|Department of Public Information • News and Media Division • New York|
6775th Meeting (AM)
Despite Potential of ‘Quiet Engagement’ between Israelis, Palestinians, Security
Council Told, If Opportunity Missed, Dangerous ‘One-State’ Solution Could Result
Describing a mix of positive potential in the recent “quiet engagement” between Israeli and Palestinian negotiators, as well as concurrent destabilizing events, the Special Coordinator for the Middle East Peace Process warned the Security Council this morning that if current opportunities were not seized a dangerous “one-State” solution could result.
“We could be moving down the path toward a one-State reality, which would also move us further away from regional peace”, Robert Serry said, during his regular monthly briefing, expressing hope that the parties would find a way forward to substantive talks in the coming months.
In that regard, he said that positive developments in the past month had included an exchange of letters, kept confidential, in which the parties outlined respective requirements for direct talks to continue. That was followed by direct engagement with limited international involvement. “This should be welcomed and encouraged”, he said, pledging the engagement of the diplomatic Quartet ( United Nations, United States, European Union and Russian Federation) towards that end.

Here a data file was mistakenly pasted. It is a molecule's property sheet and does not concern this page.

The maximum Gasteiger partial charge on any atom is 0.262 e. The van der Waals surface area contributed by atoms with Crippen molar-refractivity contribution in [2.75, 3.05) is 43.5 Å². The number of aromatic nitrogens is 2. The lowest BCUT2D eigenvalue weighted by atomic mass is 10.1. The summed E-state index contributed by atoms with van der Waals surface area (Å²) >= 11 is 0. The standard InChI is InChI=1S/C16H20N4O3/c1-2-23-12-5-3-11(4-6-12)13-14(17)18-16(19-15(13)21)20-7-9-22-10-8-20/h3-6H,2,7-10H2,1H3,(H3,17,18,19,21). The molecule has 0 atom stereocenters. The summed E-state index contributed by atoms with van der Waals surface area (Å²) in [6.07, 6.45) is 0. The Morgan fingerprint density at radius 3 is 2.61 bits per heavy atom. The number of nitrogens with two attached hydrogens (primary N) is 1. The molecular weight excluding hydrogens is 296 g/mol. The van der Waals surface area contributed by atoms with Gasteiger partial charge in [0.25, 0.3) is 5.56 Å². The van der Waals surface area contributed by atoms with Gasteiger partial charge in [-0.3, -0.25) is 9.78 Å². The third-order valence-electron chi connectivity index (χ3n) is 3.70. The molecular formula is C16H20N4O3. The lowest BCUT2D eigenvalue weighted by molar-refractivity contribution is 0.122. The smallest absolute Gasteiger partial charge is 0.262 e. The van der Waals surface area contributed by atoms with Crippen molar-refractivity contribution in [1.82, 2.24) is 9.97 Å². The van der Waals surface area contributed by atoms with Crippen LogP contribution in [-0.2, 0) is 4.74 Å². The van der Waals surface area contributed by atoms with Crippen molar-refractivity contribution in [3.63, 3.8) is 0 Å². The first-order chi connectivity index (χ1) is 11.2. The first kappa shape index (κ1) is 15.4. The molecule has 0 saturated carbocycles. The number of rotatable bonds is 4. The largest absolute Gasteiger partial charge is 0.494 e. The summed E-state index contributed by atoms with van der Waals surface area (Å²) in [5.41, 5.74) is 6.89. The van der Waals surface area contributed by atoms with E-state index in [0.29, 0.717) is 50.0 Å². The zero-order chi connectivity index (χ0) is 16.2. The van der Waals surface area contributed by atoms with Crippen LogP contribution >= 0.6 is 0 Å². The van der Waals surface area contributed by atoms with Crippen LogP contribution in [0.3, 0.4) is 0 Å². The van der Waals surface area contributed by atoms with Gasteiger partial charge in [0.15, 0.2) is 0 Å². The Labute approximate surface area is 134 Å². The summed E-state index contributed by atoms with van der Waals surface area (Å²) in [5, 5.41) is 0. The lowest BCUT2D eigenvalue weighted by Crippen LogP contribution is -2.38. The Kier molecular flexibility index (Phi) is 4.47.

Threatening to inflame tensions, however, were a parallel series of events, including a hunger strike by more than 1,500 prisoners in Israeli custody, he said. He welcomed the resolution of that situation, including Israeli steps to address concerns, direct engagement between the parties and a “brokering” role played by Egypt. He called for limitations on the use of administrative detention and the speedy resolution of other cases in which a few prisoners were reportedly continuing their hunger strikes, with one in critical condition.
At the same time, he called protests on the hot-button dates of 15 and 20 May “relatively contained” compared to past years, saying that the two sides “acted in a way that averted an escalation of tensions”. In addition, he noted the statement by Israeli Prime Minister Benjamin Netanyahu that his newly expanded governing coalition allowed him to promote a “responsible peace process”.
On the Palestinian side, he noted that a newly shuffled Cabinet was tasked with arranging overdue municipal elections and progress was currently being made on Palestinian reconciliation through meetings on voter registration in Gaza. “We expect the de facto authorities to extend their full cooperation to enable voter registration in Gaza”, he said, reaffirming the importance of reconciliation within the framework of the Quartet and the Arab Peace Initiative for a two-State solution.
On developments in the West Bank, he noted the announcement of Israeli intentions to legalize three settlement outposts, plans for 1,200 new hotel rooms in East Jerusalem and for more than 1,000 housing units nearby. He called for such actions to stop. Demolitions continued but at a slower rate, he added. Settler attacks had resulted in 11 Palestinians injured and damage to more than 1,300 trees. Palestinian attacks on Israeli vehicles had resulted in injury to an Israeli, and the arrest of Palestinians in a kidnapping plot had been reported.